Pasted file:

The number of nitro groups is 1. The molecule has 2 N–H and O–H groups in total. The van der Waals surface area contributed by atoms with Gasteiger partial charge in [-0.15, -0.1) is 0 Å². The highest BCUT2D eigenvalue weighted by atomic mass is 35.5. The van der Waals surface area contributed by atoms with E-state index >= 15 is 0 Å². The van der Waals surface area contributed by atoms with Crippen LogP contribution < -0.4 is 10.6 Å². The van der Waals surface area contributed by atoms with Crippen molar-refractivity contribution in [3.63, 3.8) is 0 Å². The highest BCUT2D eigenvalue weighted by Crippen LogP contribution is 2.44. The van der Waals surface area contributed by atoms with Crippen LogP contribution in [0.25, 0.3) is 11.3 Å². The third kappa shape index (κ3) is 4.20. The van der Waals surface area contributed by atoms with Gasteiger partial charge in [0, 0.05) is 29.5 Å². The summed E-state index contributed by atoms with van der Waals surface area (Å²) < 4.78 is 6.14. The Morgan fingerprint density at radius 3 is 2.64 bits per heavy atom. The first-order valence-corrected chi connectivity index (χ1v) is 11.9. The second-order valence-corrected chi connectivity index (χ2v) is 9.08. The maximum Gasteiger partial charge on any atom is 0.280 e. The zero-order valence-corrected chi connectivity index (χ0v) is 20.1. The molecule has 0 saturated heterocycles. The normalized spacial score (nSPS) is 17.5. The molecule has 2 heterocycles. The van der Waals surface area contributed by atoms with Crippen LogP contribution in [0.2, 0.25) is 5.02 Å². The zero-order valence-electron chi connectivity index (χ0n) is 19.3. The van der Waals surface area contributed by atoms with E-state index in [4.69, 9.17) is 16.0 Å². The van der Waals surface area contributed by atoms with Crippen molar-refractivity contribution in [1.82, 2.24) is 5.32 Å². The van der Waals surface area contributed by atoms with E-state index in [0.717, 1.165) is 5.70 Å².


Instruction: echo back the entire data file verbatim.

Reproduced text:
The number of nitro groups is 1. The molecule has 2 N–H and O–H groups in total. The van der Waals surface area contributed by atoms with Gasteiger partial charge in [-0.15, -0.1) is 0 Å². The highest BCUT2D eigenvalue weighted by atomic mass is 35.5. The van der Waals surface area contributed by atoms with E-state index >= 15 is 0 Å². The van der Waals surface area contributed by atoms with Crippen LogP contribution < -0.4 is 10.6 Å². The van der Waals surface area contributed by atoms with Crippen molar-refractivity contribution in [3.63, 3.8) is 0 Å². The highest BCUT2D eigenvalue weighted by Crippen LogP contribution is 2.44. The van der Waals surface area contributed by atoms with Crippen LogP contribution in [0.25, 0.3) is 11.3 Å². The third kappa shape index (κ3) is 4.20. The van der Waals surface area contributed by atoms with Gasteiger partial charge in [0, 0.05) is 29.5 Å². The summed E-state index contributed by atoms with van der Waals surface area (Å²) < 4.78 is 6.14. The Morgan fingerprint density at radius 3 is 2.64 bits per heavy atom. The first-order valence-corrected chi connectivity index (χ1v) is 11.9. The second-order valence-corrected chi connectivity index (χ2v) is 9.08. The maximum Gasteiger partial charge on any atom is 0.280 e. The zero-order valence-corrected chi connectivity index (χ0v) is 20.1. The molecule has 0 saturated heterocycles. The normalized spacial score (nSPS) is 17.5. The molecule has 2 heterocycles. The van der Waals surface area contributed by atoms with Crippen LogP contribution in [0.2, 0.25) is 5.02 Å². The zero-order valence-electron chi connectivity index (χ0n) is 19.3. The van der Waals surface area contributed by atoms with E-state index in [4.69, 9.17) is 16.0 Å². The van der Waals surface area contributed by atoms with Crippen molar-refractivity contribution in [1.82, 2.24) is 5.32 Å². The van der Waals surface area contributed by atoms with E-state index in [0.717, 1.165) is 5.70 Å².